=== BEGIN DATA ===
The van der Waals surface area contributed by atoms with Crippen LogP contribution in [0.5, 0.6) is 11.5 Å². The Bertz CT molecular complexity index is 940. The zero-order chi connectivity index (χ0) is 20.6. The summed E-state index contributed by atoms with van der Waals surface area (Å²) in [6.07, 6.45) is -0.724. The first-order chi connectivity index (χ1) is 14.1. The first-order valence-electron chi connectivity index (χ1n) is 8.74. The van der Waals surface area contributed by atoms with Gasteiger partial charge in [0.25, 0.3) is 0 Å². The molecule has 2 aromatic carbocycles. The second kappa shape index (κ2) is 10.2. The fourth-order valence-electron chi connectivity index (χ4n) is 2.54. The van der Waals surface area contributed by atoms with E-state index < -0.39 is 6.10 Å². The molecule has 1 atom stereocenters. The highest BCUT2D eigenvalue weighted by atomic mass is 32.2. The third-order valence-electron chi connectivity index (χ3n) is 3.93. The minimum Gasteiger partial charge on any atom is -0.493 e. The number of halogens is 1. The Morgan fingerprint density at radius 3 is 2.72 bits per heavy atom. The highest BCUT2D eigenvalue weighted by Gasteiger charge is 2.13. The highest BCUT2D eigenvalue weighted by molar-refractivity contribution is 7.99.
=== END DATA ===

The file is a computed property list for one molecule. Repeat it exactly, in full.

The van der Waals surface area contributed by atoms with Crippen LogP contribution in [0.5, 0.6) is 11.5 Å². The Bertz CT molecular complexity index is 940. The zero-order chi connectivity index (χ0) is 20.6. The summed E-state index contributed by atoms with van der Waals surface area (Å²) in [6.07, 6.45) is -0.724. The first-order chi connectivity index (χ1) is 14.1. The first-order valence-electron chi connectivity index (χ1n) is 8.74. The van der Waals surface area contributed by atoms with Gasteiger partial charge in [0.25, 0.3) is 0 Å². The molecule has 2 aromatic carbocycles. The second kappa shape index (κ2) is 10.2. The fourth-order valence-electron chi connectivity index (χ4n) is 2.54. The van der Waals surface area contributed by atoms with E-state index < -0.39 is 6.10 Å². The molecule has 1 atom stereocenters. The highest BCUT2D eigenvalue weighted by atomic mass is 32.2. The third-order valence-electron chi connectivity index (χ3n) is 3.93. The minimum Gasteiger partial charge on any atom is -0.493 e. The number of halogens is 1. The Morgan fingerprint density at radius 3 is 2.72 bits per heavy atom. The highest BCUT2D eigenvalue weighted by Gasteiger charge is 2.13. The highest BCUT2D eigenvalue weighted by molar-refractivity contribution is 7.99.